VATICAN CITY (RNS) A few conservatives are exulting, others are despairing, and some liberals are dismayed that they seemed to get little from the three-week synod. But reformers here are quietly satisfied with the result, saying the Catholic Church has turned a corner.
Author Archives: David Gibson
About David Gibson
David Gibson is a national reporter for RNS and an award-winning religion journalist, author and filmmaker. He has written several books on Catholic topics. His latest book is on biblical artifacts: "Finding Jesus: Faith. Fact. Forgery," which was also the basis of a popular CNN series.
VATICAN CITY (RNS) After three momentous weeks, a divided gathering of global bishops reached a compromise that also gives Pope Francis room to pursue his reform agenda.
VATICAN CITY (RNS) “Words create worlds,” as one archbishop put it, and if bishops pushing for new language on remarried Catholics and gays and lesbians carry the day it could reshape the church’s approach.
VATICAN CITY (RNS) Archbishop Mark Coleridge can tell you how frustrating it is to find a working printer in the Vatican, and who is wining and dining and snoring and boring. But there’s a deeper goal behind his chatty posts.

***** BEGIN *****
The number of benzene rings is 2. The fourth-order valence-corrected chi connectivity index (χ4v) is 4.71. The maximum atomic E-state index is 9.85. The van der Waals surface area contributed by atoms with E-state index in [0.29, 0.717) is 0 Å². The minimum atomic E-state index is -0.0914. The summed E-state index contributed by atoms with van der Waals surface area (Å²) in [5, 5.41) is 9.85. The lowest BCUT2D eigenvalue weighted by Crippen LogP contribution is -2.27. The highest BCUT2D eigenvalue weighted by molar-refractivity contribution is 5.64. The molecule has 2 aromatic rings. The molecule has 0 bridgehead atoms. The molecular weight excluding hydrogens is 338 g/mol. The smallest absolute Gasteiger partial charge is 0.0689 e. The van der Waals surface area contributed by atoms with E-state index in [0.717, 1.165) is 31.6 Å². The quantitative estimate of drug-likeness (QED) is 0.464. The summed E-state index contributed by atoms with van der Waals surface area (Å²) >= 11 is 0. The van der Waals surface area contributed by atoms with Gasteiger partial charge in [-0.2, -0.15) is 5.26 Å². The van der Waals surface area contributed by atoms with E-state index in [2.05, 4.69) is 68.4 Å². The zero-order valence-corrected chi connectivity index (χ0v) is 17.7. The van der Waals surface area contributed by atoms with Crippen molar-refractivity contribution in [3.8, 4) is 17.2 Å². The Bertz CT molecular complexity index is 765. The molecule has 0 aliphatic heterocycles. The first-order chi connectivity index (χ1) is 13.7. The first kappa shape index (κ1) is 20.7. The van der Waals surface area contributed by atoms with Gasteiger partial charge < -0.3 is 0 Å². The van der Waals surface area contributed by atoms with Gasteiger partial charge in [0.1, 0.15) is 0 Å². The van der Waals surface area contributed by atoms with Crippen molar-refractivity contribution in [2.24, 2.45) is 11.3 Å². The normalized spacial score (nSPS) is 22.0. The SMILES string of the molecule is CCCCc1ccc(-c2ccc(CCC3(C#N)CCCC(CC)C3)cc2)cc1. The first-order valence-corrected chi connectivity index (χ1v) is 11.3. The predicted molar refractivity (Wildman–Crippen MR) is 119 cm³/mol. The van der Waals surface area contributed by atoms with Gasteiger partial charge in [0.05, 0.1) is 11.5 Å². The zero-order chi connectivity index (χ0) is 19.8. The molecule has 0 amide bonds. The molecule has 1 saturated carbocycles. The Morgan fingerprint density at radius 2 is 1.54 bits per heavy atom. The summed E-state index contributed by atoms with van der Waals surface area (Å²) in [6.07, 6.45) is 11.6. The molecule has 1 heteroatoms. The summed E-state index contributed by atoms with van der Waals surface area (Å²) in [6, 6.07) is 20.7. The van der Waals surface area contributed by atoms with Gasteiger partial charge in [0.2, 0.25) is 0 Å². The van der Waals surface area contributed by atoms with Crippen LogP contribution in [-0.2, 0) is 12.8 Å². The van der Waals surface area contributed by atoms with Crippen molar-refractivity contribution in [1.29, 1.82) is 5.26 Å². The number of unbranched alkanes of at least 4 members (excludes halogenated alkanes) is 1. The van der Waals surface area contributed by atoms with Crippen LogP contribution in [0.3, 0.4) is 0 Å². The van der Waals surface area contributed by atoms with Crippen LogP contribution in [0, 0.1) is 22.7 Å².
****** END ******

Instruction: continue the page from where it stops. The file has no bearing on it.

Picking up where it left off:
VATICAN CITY (RNS) The Vatican on Wednesday categorically denied a story from an Italian newspaper that Pope Francis has been diagnosed with a brain tumor, calling the report “unfounded” and “seriously irresponsible.”
ROME (RNS) The American bishops taking part in a Vatican summit on family life stay at a huge seminary built on a hill overlooking St. Peter’s Basilica. But given the latest round of public sniping, it may not be big enough.
VATICAN CITY (RNS) But even as leaders of this young and dynamic church wield newfound influence, there are questions about whether their contributions can help the synod reach an elusive agreement this week.
VATICAN CITY (RNS) Philadelphia’s Chaput said “anxieties are running high” among conservatives, while Chicago’s Cupich, a reform-minded delegate, said hard-liners need to be like Francis and chill out.
VATICAN CITY (RNS) There are growing signs of exasperation with the pressure tactics of the traditionalists. But in the end, their arguments may trump any annoyance.